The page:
Wildsight Golden is looking to build on the legacy of the late Ellen Zimmerman, a long time resident of the Columbia Valley and Parson who passed away in 2020.
An inaugural award will be presented on Earth Day on April 22 in her legacy, awarding a commemorative ceramic art piece and a $1,000 gift to the chosen individual who has contributed to conservation and eduction in the Upper Columbia Region.
At the start of each subsequent calendar year, a call for nominations will be made across the region for award recipients moving forward.
“Ellen was a fierce fighter for the protection of the environment in the East Kootenay for decades,” said John Bergenske, Conservation Director at Wildsight, who worked alongside Ellen in advocating and protecting our natural world.
Citing her many environmental victories, Bergenske said they might not have happened if it were not for her persistence.
“She was a very strong-willed person who didn’t shy away from a fight.”
Zimmerman was known in the community for her staunch championing for the wild creatures and places in the Columbia Valley that she will be most remembered for.
Zimmerman passed away March 8 2020 after a lengthy battle with cancer.
Not idle to sit around when she perceived an injustice in the community, she was a passionate volunteer and advocate for the Golden Women’s Centre and Wildsight.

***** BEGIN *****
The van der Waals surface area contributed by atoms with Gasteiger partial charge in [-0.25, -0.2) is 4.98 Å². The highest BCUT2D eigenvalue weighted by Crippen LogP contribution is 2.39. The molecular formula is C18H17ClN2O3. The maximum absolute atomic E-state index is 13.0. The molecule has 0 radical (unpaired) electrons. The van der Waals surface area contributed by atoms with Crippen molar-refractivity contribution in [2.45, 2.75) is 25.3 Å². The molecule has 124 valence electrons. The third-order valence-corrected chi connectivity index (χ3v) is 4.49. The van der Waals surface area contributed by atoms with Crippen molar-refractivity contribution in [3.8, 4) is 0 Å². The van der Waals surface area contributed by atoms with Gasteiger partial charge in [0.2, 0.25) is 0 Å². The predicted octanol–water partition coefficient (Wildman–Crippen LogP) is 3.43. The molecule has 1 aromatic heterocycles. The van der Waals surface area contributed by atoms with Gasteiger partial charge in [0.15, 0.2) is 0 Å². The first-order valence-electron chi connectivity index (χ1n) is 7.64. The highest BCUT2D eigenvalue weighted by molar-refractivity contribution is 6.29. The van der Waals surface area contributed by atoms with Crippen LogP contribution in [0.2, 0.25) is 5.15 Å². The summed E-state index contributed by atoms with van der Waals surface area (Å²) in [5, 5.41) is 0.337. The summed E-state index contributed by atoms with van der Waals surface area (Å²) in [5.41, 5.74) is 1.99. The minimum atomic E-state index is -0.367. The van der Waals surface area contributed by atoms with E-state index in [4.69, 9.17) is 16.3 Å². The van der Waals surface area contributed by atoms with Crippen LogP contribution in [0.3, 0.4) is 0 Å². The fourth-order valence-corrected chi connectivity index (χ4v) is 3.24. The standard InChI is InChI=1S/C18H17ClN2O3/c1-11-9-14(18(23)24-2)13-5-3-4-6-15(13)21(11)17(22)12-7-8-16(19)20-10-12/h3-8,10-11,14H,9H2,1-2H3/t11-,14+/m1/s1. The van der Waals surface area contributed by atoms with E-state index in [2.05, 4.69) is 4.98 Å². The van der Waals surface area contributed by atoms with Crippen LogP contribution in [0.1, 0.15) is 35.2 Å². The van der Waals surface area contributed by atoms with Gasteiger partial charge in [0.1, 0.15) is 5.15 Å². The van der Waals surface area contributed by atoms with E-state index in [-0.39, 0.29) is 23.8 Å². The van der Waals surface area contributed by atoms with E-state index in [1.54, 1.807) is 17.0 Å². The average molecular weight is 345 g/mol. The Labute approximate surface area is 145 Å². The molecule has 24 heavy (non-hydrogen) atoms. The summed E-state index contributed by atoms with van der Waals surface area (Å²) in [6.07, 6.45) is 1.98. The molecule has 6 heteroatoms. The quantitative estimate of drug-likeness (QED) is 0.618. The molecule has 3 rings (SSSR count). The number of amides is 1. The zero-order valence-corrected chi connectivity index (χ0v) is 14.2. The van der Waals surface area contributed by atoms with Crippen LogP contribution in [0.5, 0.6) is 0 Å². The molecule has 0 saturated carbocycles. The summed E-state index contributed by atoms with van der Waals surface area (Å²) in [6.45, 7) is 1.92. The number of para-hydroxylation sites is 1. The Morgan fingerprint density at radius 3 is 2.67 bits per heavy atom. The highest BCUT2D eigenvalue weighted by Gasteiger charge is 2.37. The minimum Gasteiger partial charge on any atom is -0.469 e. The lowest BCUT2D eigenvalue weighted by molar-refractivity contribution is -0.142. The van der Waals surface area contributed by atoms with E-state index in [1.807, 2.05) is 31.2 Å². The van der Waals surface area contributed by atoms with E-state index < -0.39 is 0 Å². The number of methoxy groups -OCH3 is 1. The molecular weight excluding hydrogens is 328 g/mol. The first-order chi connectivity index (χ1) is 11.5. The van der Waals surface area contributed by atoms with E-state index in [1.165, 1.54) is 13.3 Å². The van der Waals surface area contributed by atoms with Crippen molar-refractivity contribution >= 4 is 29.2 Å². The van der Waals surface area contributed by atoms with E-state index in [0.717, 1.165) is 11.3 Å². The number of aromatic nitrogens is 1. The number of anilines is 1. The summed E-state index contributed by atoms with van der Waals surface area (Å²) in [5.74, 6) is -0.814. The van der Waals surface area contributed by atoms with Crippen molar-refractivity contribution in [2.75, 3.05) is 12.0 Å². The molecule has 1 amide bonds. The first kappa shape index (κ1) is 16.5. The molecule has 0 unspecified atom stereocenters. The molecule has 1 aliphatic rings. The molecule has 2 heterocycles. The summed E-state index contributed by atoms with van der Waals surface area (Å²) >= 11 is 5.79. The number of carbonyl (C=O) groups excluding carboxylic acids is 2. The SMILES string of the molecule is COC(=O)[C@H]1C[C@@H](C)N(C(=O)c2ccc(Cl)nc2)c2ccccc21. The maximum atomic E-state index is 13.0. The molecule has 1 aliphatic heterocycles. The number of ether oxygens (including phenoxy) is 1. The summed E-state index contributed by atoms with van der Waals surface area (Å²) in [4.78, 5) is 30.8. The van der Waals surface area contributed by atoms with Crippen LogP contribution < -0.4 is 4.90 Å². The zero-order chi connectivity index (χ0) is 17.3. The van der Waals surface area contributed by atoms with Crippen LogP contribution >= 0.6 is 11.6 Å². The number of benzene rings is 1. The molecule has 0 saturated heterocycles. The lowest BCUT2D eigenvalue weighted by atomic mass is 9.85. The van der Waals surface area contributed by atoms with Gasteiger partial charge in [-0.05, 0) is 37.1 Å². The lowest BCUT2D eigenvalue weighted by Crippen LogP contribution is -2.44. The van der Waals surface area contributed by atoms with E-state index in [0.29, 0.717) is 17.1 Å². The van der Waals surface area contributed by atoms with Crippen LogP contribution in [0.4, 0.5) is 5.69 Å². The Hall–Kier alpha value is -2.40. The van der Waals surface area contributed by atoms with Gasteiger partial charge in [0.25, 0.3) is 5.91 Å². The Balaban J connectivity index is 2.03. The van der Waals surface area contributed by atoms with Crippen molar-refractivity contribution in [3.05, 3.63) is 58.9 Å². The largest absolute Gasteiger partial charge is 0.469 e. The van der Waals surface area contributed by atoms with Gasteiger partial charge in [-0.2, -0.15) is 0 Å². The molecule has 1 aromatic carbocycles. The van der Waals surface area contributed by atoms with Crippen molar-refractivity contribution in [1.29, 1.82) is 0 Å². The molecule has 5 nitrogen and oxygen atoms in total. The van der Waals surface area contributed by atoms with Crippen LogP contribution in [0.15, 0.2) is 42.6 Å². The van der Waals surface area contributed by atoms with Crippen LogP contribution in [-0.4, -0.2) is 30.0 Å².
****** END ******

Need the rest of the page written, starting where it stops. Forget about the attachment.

She stuck up for the environment and was a tireless advocate for conservation in the East Kootenay, being a proud and trusted member of Wildsight for more than 30 years.
Zimmerman put in countless hours into conservation and education across the region, which led to the implementation of many environmental protections and policies across the province.
She not only battled for environmental protections, she blazed a trail of advocacy for future generations to follow. Her tireless advocacy resulted in the protection of the Cummins River Valley as a BC provincial park.
The upper Wood River presently remains as intact wilderness as the result of multiple negotiations with government and industry inspired by Ellen’s passion. She was recognized internationally for her work, receiving the prestigious Femme de Terrre (Woman of the Earth) award in 2006.
“Ellen helped pace the way for women to find our place in the environmental movement,” said Robyn Duncan, the executive director at Wildsight.
“Ellen was passion embodied — fiery, passionate and doggedly stubborn, she never backed down from a fight to protect nature or defend women’s rights. She leaves behind a tremendous legacy.”
Originally from Bridgeport, Conn., Zimmerman eventually made her way to San Fransisco and then to Golden with her husband and two dogs in 1970, where they settled down and started their life together.
Wildsight’s Earth Day celebration will be held online, with a family friendly scavenger hunt, that will include picking up a bit of garbage to do your part for the environment. The scavenger hunt can be downloaded and printed from the Wildsight Golden website.
The award presentation will be recorded and shown online at https://wildsight.ca/events/wildsight-golden-earth-day/.